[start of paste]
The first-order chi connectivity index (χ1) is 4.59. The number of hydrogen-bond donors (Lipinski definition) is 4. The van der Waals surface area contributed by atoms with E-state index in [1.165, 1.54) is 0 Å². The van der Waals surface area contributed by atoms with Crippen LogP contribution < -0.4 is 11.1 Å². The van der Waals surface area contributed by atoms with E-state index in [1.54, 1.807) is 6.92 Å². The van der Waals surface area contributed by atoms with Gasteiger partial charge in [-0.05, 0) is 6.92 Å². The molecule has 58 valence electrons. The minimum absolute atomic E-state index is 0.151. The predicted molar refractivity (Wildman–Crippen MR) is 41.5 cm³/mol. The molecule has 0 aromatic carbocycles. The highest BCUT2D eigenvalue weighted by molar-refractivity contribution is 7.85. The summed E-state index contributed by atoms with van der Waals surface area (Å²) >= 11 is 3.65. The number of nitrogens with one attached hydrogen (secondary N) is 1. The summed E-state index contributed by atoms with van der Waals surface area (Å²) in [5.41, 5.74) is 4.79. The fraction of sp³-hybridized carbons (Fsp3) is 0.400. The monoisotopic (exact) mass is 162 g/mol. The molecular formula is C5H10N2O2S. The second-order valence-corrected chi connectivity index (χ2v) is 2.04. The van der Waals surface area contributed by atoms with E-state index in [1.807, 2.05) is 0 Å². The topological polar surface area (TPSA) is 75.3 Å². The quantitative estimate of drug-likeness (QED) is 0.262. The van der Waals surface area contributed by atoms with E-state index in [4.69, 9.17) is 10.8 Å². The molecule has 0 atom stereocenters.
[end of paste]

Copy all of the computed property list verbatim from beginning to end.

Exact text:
The first-order chi connectivity index (χ1) is 4.59. The number of hydrogen-bond donors (Lipinski definition) is 4. The van der Waals surface area contributed by atoms with E-state index in [1.165, 1.54) is 0 Å². The van der Waals surface area contributed by atoms with Crippen LogP contribution < -0.4 is 11.1 Å². The van der Waals surface area contributed by atoms with E-state index in [1.54, 1.807) is 6.92 Å². The van der Waals surface area contributed by atoms with Gasteiger partial charge in [-0.05, 0) is 6.92 Å². The molecule has 58 valence electrons. The minimum absolute atomic E-state index is 0.151. The predicted molar refractivity (Wildman–Crippen MR) is 41.5 cm³/mol. The molecule has 0 aromatic carbocycles. The highest BCUT2D eigenvalue weighted by molar-refractivity contribution is 7.85. The summed E-state index contributed by atoms with van der Waals surface area (Å²) >= 11 is 3.65. The number of nitrogens with one attached hydrogen (secondary N) is 1. The summed E-state index contributed by atoms with van der Waals surface area (Å²) in [5.41, 5.74) is 4.79. The fraction of sp³-hybridized carbons (Fsp3) is 0.400. The monoisotopic (exact) mass is 162 g/mol. The molecular formula is C5H10N2O2S. The second-order valence-corrected chi connectivity index (χ2v) is 2.04. The van der Waals surface area contributed by atoms with E-state index in [1.807, 2.05) is 0 Å². The topological polar surface area (TPSA) is 75.3 Å². The quantitative estimate of drug-likeness (QED) is 0.262. The van der Waals surface area contributed by atoms with E-state index in [4.69, 9.17) is 10.8 Å². The molecule has 0 atom stereocenters.